When most little girls were creating scrapbooks filled with ideas of long flowing dresses, carriages pulled by proud white horses and bridesmaids dressed in ice cream colored pastels, I was shunning these stuffy formal traditions. I was a child raised on New Orleans rhythm and blues and classic rock. I pulled my first slot machine handle around the time I learned to roller skate. My first car was a 1972 Datsun 240z that had an 8-track player. I have never owned a Barbie doll, and from the age of eight I knew I was destined to be married by Elvis in Las Vegas.   

Almost immediately after getting engaged, the Hubs and I booked our plane tickets for our elopement to Sin City. Many of our friends decided to join us, and the elopement quickly transformed into a de facto destination wedding. This meant we would actually have to plan our nuptials and a reception.  

Thanks to an Internet search, we quickly found the only chapel for the couple who considers themselves to be on the higher end of the lowbrow. A Little White Wedding Chapel has been marrying the masses for over fifty years. Many celebrities have also walked down their very short and very narrow aisle. To quote the Hubs, “If it is good enough for Michael Jordan, Paul Newman, and Slash from Guns N’ Roses—it is good enough for us.”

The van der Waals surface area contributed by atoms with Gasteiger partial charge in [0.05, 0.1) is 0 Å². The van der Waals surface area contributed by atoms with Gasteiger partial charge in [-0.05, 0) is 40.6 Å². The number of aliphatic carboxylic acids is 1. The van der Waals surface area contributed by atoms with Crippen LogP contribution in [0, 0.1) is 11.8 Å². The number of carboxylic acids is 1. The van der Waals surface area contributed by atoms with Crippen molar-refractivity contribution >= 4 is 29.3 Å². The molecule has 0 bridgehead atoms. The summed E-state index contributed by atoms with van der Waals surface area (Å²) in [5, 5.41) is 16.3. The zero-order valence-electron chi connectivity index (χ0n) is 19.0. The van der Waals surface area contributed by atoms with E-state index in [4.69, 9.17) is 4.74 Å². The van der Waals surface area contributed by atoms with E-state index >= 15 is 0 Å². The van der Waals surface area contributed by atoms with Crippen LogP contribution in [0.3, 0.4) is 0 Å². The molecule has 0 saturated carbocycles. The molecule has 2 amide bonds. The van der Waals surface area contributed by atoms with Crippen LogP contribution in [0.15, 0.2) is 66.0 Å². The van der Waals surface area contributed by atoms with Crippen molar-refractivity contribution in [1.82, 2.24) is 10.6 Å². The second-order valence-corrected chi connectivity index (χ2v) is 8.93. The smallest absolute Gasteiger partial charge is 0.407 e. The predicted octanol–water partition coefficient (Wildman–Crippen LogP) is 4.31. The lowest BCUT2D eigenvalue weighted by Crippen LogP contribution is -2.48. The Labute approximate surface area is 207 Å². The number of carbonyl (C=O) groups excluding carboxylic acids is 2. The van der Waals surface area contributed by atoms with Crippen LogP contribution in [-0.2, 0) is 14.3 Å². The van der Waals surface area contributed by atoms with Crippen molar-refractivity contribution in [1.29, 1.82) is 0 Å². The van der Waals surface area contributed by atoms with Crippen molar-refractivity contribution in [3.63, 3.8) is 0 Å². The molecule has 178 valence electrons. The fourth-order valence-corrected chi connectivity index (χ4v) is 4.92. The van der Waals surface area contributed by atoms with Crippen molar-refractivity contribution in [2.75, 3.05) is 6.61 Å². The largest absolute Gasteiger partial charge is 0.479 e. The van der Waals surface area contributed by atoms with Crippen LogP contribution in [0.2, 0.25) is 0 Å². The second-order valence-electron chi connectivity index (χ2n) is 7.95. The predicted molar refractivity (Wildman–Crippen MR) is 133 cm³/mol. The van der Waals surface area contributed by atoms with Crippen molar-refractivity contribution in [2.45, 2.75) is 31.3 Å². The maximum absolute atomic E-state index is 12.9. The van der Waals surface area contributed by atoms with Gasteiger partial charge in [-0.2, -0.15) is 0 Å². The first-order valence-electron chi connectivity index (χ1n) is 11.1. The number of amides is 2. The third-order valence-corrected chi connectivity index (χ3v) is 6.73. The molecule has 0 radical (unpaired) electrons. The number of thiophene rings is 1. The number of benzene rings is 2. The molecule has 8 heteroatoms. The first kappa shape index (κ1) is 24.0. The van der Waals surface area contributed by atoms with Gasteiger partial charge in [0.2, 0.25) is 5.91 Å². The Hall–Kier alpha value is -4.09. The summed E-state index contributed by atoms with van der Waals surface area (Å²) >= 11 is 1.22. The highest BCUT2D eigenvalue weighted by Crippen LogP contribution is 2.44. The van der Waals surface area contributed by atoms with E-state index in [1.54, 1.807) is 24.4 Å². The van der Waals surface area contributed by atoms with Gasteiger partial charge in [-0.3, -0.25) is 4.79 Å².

After landing in Las Vegas, we took the city bus with tourists, casino workers, and a Gene Simmons impersonator who made balloon animals for children, to the Marriage Bureau near the old Strip.

Within five minutes a state employee, who never bothered to look away from her computer, stamped a piece of paper and granted us our license. On the way out the door, we took note of the sign that read, “We will not grant a license to the visibly intoxicated.”   

The evening before the wedding our guests arrived and we reveled late into the night at Frankie’s Tiki Room, an off-Strip local’s hangout. Many Mai Tai’s were consumed and most stumbled away with a souvenir Tiki mug.  

The next morning, it was time to get dressed. The Hubs wore his best suit. I made my own wedding dress modeled after the dress Elizabeth Taylor wore when she married Richard Burton the first time. It featured an empire waist and was made of shimmery gold fabric. Halfway through the day, I realized that I was leaving a trail of glitter behind me wherever I went and by the end of the night, we had coined it “The Stardust Dress.”   

My “something old” consisted of a bouquet of vintage brooches my relatives had collected over the years. Bridal Brooch Bouquets, a local business, managed to transform them into the most beautiful wedding arrangement I have ever seen. My “something new” was my dress, of course. I borrowed a sixpence from my mother, but was unable to fit it in my shoe. At the last minute, I stuck it in my bra, and changed the old adage to “a sixpence for my boob.” My something blue was the clearance sale sticker inside my right shoe.